“If part of the jobsite gets too hot but part of it is still acceptable, you can send out safety officers to determine whether to close down just part of the site,” Pifko says. Without this kind of temperature monitoring, “either they won’t know how hot it is in that enclosed space, so they’re in extra danger, or the opposite will happen, where they’ll have just a couple of thermometers around the jobsite, and they’ll close the entire thing.” Finally, one gateway unit (essentially a small computer) on each site links all of the field units together and connects to the Internet.
To address privacy and security concerns, the gateway unit is the only element connected to the Internet (or to a power outlet—all other components are engineered for extreme battery life). WakeCap’s virtual site map is largely self-contained and is not connected to any other geolocation data—online or otherwise—using signal strength as a proxy for distance. There are no cameras or GPS receivers in the hard-hat units. “We measure the signal strength to the anchors that are placed around us using Received Signal Strength Indicator [RSSI] readings and then multilaterate the location of the hard hat,” Pifko says. “It is important to note that no tracking takes place once a worker leaves the project site.”
Although WakeCap comes with its own proprietary software that collects and displays location and proximity data, it’s designed to work with project-management software, emergency-notification platforms, and check-in and attendance applications. For the latter, registering when workers get to the site is a big leap toward the touchless communication that’s become necessary in the COVID-19 era. “There are no more punch cards, no more using a communal pen to sign in, or signing on a communal iPad,” Pifko says. “They just walk on the jobsite.”
WakeCap lets users import maps and models of the site and overlay and designate zones by location and function. These kinds of divisions can help builders minimize choke points, ensuring there aren’t too many people in a given area when social distancing is a key tenet of workplace safety.
Beyond COVID-19 concerns, much of WakeCap’s value lies in giving builders a better picture of how people are traveling across their jobsites so they can further refine processes for greater efficiency. Integration with project-management software means “we can slice and dice it by subcontractor or vendor,” Pifko says. “The general contractor can manage the work time and productivity for its vendors and subcontractors on a jobsite.”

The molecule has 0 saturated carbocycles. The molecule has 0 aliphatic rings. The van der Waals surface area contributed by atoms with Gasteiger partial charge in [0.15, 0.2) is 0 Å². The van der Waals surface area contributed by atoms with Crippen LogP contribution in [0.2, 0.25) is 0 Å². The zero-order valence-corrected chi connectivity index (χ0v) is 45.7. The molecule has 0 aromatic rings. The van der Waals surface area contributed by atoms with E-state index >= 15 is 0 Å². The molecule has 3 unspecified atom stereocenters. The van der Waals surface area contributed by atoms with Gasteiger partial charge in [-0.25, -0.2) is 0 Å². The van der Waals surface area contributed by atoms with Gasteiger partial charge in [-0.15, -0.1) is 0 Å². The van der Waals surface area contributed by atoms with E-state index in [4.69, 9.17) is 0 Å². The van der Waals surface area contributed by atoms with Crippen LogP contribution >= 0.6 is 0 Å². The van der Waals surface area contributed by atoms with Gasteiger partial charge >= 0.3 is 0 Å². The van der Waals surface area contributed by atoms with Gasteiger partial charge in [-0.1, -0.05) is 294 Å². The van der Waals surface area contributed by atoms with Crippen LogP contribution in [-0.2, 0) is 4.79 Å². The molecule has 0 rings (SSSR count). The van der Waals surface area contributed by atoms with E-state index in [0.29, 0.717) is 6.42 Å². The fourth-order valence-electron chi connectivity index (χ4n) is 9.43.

These types of efficiency gains are relatively low-hanging fruit for the construction industry, which is both severely underdigitalized and dependent on labor costs (which can make up half of a typical construction budget). As such, WakeCap’s project-manager dashboard allows builders to examine what portion of time is spent in productive zones on the site, calculated per individual worker or team, and identify underperforming subcontractors instantaneously, all to avoid a negative impact on budget and timeline.
Looking forward, WakeCap is developing more artificial intelligence functionality to recognize patterns in worker movement to further refine efficiency. For instance, where are the most time-efficient places to locate tool sheds and break rooms? In the Middle East, where WakeCap does much of its work, where is the best location for daily prayers? In the case of COVID-19 containment, WakeCap could forecast instances of potential infection and suggest site-circulation constraints to discourage harmful interaction patterns.
Going from detecting fatigue on the job to locating workers in a space might not be an exponential upgrade in technical complexity, but the lack of intricate hardware is key to WakeCap’s value proposition.
“Understanding the trade-offs when you’re dealing with any Internet of Things implementation is key to making the whole thing work,” Pifko says. “I see other solutions talk about how great they are, but there’s, say, only a two-week battery life before you have to recharge them.” Each WakeCap hard-hat unit has a battery that lasts for more than a year—long enough to hopefully outlast the virus and grow a foothold in the marketplace.